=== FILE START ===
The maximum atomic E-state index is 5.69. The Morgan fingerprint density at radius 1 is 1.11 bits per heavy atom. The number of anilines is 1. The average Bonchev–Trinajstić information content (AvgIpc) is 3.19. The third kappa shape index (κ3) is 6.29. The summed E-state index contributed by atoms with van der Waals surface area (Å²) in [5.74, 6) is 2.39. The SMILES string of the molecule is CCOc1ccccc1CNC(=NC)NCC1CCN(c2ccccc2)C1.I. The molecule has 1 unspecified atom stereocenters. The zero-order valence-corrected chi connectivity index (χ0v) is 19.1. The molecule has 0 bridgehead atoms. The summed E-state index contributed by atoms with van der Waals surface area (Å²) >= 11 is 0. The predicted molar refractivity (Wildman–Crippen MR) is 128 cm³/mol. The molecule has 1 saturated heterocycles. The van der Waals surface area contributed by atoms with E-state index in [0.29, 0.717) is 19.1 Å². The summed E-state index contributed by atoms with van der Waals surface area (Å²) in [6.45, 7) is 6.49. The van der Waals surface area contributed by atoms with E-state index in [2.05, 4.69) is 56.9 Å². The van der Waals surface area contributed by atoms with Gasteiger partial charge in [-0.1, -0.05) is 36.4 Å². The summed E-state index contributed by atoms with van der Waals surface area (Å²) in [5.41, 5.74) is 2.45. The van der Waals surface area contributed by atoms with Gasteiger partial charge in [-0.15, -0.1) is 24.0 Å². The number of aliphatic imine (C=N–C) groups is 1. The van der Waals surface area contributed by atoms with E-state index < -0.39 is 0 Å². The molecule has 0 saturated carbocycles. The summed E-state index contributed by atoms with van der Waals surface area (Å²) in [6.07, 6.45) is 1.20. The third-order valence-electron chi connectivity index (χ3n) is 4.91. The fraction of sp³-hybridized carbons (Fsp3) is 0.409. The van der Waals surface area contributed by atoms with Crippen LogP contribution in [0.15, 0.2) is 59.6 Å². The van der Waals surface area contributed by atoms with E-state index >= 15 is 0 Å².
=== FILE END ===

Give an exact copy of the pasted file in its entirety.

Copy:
The maximum atomic E-state index is 5.69. The Morgan fingerprint density at radius 1 is 1.11 bits per heavy atom. The number of anilines is 1. The average Bonchev–Trinajstić information content (AvgIpc) is 3.19. The third kappa shape index (κ3) is 6.29. The summed E-state index contributed by atoms with van der Waals surface area (Å²) in [5.74, 6) is 2.39. The SMILES string of the molecule is CCOc1ccccc1CNC(=NC)NCC1CCN(c2ccccc2)C1.I. The molecule has 1 unspecified atom stereocenters. The zero-order valence-corrected chi connectivity index (χ0v) is 19.1. The molecule has 0 bridgehead atoms. The summed E-state index contributed by atoms with van der Waals surface area (Å²) >= 11 is 0. The predicted molar refractivity (Wildman–Crippen MR) is 128 cm³/mol. The molecule has 1 saturated heterocycles. The van der Waals surface area contributed by atoms with E-state index in [0.29, 0.717) is 19.1 Å². The summed E-state index contributed by atoms with van der Waals surface area (Å²) in [6.45, 7) is 6.49. The van der Waals surface area contributed by atoms with E-state index in [2.05, 4.69) is 56.9 Å². The van der Waals surface area contributed by atoms with Gasteiger partial charge in [-0.1, -0.05) is 36.4 Å². The summed E-state index contributed by atoms with van der Waals surface area (Å²) in [5.41, 5.74) is 2.45. The van der Waals surface area contributed by atoms with Gasteiger partial charge in [-0.15, -0.1) is 24.0 Å². The number of aliphatic imine (C=N–C) groups is 1. The van der Waals surface area contributed by atoms with E-state index < -0.39 is 0 Å². The molecule has 0 saturated carbocycles. The summed E-state index contributed by atoms with van der Waals surface area (Å²) in [6.07, 6.45) is 1.20. The third-order valence-electron chi connectivity index (χ3n) is 4.91. The fraction of sp³-hybridized carbons (Fsp3) is 0.409. The van der Waals surface area contributed by atoms with Crippen LogP contribution in [0.15, 0.2) is 59.6 Å². The van der Waals surface area contributed by atoms with E-state index >= 15 is 0 Å².